Academic journal article Hispanic Review

THE METAPHOR OF USURY IN Terra Nostra: On the Traces of Bataille and Derrida in Fuentes's Writing

Academic journal article Hispanic Review

THE METAPHOR OF USURY IN Terra Nostra: On the Traces of Bataille and Derrida in Fuentes's Writing

Article excerpt

Georges Bataille da cuenta de la ruptura de la economía del trueque par la del potlatch o don que crea una economia del desgaste o de la pérdida con el propósito de ponerfin a la estabilidad de lasfortunas dentro de la economía totómica . . . El potlatch rompe el statu quo conservadory erige en su lugar un principio contrario a la conservation. (Cervantes, o la crítica de la lectura 108)

At the conclusion of Cervantes, ï la critica de la lectura, Carlos Fuentes refers to Georges Bataille's conception of general economy and Jacques Derrida's deconstruction of "white mythology" as sources for his own conception of economy's relationship to writing. The study of economy in literature concerns questions of production, the distribution of elements within a literary work, and the relationship between signs and literary tropes. Because literary works are composed of tropic exchanges, metaphor and other literary tropes involving the exchange of meaning and qualities, some of these exchanges can be analyzed in terms of economic form. Thus, for Marc Shell, "the economy of literature seeks to understand the relationship between literary exchanges and the exchanges that constitute a political economy" (152). Fuentes's treatment of Bataille and Derrida serves as a roadmap for the study of literary economy in Terra Nostra. Although Fuentes uses the metaphor of usury to represent political and economic power, his discussion of Bataille's theory of "general economy" requires a critical approach that goes beyond a study of "political economy" in the novel. For example, in Fuentes's novel the tension between, on the one hand, the economies of gift-giving, excess, and expenditure and, on the other, those of accumulation and exchange, is instrumental to the novel's representation of the decline of feudal power and the rise of capitalist economy. For this reason, a preliminary discussion of the general economies of Bataille and Derrida's writings on this subject is necessary.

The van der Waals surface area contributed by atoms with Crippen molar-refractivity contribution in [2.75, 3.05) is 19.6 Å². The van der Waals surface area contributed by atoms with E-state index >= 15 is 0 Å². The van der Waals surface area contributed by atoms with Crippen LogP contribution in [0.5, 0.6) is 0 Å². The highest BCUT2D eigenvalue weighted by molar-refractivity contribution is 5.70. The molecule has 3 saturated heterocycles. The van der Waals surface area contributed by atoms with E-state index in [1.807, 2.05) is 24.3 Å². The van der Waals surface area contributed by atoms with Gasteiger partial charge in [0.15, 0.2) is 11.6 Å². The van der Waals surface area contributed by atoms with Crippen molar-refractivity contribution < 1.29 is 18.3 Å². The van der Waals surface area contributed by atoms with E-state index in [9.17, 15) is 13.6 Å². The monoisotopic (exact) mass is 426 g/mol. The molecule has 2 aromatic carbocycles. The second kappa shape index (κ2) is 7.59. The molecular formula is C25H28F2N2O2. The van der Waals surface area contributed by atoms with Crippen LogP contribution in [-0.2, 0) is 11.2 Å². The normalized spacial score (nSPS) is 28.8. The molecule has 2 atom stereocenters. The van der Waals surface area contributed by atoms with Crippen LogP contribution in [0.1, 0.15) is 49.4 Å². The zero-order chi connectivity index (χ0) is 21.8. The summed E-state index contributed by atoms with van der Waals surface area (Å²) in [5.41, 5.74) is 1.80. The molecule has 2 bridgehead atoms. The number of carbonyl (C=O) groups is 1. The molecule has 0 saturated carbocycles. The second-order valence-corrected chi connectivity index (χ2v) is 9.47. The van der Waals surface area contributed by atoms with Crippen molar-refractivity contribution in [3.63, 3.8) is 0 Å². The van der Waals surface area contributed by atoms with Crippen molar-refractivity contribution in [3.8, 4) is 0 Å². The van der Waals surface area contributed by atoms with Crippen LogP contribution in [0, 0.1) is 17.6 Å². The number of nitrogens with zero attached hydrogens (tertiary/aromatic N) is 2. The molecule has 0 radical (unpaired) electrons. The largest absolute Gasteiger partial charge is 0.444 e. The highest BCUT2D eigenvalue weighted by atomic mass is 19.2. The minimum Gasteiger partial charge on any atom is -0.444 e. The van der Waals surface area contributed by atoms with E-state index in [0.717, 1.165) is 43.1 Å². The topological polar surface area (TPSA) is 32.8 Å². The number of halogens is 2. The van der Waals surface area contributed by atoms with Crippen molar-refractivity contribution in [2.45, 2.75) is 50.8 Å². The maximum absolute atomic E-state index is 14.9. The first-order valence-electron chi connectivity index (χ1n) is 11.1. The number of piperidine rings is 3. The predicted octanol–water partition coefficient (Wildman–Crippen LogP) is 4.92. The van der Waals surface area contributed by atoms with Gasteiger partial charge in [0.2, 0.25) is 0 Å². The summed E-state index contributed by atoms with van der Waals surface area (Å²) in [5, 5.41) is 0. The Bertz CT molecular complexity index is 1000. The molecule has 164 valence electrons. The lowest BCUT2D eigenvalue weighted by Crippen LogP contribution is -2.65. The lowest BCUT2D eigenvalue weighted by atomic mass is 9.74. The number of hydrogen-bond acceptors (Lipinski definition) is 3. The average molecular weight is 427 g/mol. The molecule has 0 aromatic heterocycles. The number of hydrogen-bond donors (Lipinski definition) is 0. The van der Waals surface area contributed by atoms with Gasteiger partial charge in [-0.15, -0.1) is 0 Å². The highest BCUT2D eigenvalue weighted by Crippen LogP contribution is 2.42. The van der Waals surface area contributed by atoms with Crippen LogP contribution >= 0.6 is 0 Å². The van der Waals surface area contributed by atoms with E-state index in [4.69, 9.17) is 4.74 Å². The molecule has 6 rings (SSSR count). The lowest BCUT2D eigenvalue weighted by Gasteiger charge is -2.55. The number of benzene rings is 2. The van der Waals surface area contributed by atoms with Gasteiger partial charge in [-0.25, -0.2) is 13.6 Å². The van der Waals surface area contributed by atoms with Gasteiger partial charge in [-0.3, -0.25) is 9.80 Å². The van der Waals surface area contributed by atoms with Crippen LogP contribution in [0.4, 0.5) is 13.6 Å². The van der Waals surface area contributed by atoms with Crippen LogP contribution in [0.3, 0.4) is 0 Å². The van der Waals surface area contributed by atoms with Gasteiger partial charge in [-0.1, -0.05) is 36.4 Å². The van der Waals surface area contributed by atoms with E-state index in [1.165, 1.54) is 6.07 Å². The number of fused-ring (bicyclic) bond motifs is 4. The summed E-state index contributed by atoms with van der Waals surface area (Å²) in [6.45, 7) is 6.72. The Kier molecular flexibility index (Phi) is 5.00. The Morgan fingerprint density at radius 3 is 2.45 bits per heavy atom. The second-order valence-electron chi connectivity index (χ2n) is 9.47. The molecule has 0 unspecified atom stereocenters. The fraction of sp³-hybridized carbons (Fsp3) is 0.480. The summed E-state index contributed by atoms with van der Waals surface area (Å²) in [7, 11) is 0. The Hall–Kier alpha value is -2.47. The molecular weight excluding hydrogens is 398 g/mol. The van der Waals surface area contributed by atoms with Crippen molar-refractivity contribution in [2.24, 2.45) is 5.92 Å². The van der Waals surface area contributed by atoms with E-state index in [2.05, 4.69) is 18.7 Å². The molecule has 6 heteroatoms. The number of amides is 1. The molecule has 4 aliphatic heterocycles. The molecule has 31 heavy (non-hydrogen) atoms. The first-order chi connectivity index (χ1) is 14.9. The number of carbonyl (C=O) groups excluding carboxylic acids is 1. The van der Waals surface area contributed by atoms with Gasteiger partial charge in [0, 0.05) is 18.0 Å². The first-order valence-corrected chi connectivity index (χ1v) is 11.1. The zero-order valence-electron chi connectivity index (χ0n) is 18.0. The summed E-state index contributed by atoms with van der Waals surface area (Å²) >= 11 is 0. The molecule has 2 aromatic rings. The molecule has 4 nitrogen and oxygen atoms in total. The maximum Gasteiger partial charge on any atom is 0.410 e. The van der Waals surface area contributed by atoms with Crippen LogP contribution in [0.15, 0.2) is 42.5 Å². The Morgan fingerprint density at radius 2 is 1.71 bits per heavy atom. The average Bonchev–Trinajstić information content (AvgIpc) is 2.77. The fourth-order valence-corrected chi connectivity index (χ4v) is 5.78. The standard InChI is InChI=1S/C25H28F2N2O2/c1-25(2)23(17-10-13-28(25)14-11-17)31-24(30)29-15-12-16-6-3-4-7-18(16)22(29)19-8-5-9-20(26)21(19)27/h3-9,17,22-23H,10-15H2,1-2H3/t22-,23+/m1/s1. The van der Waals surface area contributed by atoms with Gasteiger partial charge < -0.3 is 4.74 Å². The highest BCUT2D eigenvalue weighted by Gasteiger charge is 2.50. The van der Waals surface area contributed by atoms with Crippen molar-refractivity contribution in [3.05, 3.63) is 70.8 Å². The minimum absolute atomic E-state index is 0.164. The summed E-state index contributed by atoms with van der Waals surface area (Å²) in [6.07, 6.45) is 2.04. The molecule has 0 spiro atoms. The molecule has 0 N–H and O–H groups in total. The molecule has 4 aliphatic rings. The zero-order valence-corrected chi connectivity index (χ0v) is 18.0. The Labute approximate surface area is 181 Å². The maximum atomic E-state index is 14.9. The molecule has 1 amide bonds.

According to Bataille, general economy would approximate a science that studies the excesses of energy produced in the universe, excesses that by definition cannot be utilized. This useless waste or expenditure also implies an irreducible loss at the level of representation. In literary discourse the excess implies a loss in meaning. As a theoretical framework, moreover, general economy studies and posits a relation to this loss with regard to other economies that Bataille characterized as restricted economies. These would be the political economy of accumulation and epistemological systems that seek to establish absolute truth and fixity of meaning. According to Bataille, political economy is restricted precisely because it is always concerned with wealth and value as common denominators. General economy is unrestricted because it concerns both principles of gains and of losses; for example, in Bataille's discussion of potlatch, or the gift of rivalry, the logic of the gift concerns not so much its reciprocation, but rather the acquisition of the power to surpass the receiver, and the expenditure or loss that comes with that gain in power and prestige. A generous king, one who is able to give, in some societies is seen as a powerful king. (In terms of gift-giving, Derrida in Given Time takes a more radical position: the gift disrupts and annuls all exchange including reciprocity [7-14].) As an approximation to literature, general economy would study the excess and the loss of meaning at the level of figuration in literary discourse. In Terra Nostra, this would include the novel's Baroque style, the excess of its figurai language, eroticism, and the thematic representation of sacrifices, potlatches, gift-giving and other socioeconomic relations not directly limited to accumulation and exchange economy.

In Derrida's deconstruction of "white mythology," he analyzes the general economic play of metaphor in philosophical discourse. In particular, he employs the metaphor of usury to describe a process of abstraction in philosophical discourse, wherein figures, signs, and metaphors become abstracted through "a progressive erosion, a regular semantic loss, an uninterrupted exhausting of the primitive meaning" (Margins 215). …

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